Once again, tourists are getting too close to bison for photos
Yellowstone National Park has had to remind visitors once again not to get too close to the wild animals in the park. Many tourists seem to view the bison and other creatures as photo opportunities, with many attempting to get extremely close to the animals. The bid for the perfect selfie or photo is never ending, it seems.
The latest instalment in the Darwin Awards Photography Edition sees a video of a woman within petting distance of a huge bison in Yellowstone National Park. Her friend is nearby taking a photo. Next, the animal gets startled and moves quickly towards the woman, seeming to head butt her with its horns.
We hear the startled scream, and the woman, fortunately, manages to run away unharmed off the boardwalk. This time, this woman is lucky. Advice given on the park website says that this type of behaviour is a warning. If molested further, the animal could have charged and done some serious damage.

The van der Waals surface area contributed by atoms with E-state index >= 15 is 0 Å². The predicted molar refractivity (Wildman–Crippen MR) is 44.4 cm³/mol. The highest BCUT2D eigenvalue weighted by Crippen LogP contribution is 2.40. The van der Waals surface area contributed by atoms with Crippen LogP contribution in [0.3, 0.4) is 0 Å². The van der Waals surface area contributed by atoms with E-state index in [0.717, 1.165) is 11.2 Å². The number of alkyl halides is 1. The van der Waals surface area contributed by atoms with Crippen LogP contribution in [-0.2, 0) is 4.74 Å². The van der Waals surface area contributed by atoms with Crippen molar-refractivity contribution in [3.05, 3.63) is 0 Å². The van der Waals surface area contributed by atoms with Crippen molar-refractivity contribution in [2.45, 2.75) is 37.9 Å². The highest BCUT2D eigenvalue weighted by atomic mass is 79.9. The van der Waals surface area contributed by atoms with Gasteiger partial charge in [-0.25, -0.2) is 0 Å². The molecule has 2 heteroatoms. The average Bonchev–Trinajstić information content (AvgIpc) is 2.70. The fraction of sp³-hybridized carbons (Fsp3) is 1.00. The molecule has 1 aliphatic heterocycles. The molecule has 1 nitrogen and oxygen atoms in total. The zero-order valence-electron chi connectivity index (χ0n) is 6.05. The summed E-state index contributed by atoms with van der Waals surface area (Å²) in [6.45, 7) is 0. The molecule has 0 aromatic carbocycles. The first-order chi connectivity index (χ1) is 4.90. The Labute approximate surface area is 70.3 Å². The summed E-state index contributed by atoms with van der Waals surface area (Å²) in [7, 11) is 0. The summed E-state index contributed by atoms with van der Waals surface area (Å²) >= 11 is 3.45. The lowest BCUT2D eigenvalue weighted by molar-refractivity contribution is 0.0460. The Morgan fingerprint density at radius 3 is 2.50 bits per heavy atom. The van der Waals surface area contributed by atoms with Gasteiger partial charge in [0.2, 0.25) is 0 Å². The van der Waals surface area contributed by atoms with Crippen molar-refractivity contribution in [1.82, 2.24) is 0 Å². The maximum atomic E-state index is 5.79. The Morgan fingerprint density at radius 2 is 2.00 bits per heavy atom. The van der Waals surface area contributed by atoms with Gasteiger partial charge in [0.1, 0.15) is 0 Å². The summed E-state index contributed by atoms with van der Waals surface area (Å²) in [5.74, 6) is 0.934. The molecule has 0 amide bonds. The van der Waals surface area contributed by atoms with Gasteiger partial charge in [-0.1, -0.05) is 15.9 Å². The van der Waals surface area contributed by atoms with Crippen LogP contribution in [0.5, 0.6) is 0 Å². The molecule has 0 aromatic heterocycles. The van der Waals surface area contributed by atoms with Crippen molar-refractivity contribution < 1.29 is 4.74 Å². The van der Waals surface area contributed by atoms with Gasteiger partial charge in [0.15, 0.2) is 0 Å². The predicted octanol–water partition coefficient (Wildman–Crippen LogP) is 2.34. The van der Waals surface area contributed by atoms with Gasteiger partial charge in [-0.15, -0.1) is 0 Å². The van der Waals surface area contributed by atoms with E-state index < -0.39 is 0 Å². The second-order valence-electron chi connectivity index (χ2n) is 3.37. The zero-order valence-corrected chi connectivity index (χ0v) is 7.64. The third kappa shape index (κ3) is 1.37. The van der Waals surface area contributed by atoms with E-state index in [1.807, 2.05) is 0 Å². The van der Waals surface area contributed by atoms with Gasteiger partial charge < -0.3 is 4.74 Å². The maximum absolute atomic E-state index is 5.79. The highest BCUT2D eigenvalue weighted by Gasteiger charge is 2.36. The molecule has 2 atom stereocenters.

Every year people get gored by bison when they get too close, usually for the sake of taking a photograph or selfie. The problem is that you’re facing an angry 2000-pound animal.
According to Park officials at Yellowstone, bison are responsible for more visitor injuries than any other animal. Sometimes the animals will lumber along boardwalks towards visitors. In this case, it’s sometimes unavoidable to get too close. However, deliberately approaching an animal is a bad idea. Authorities advise turning around and backing up the other way if this happens.
Essentially, we all need to remember that national parks are wild areas of land with wild animals. This is sometimes difficult to remember, particularly in the USA, where the parks sometimes resemble more of a theme park than wilderness. However, these animals are wild, nonetheless.
You never know, maybe next tourist season, DIYP won’t have to report on more selfie attempts with animals that go wrong. Although unfortunately, I don’t see that happening.
Alex Baker is a portrait and lifestyle driven photographer based in Valencia, Spain. She works on a range of projects from commercial to fine art and has had work featured in publications such as The Daily Mail, Conde Nast Traveller and El Mundo, and has exhibited work across Europe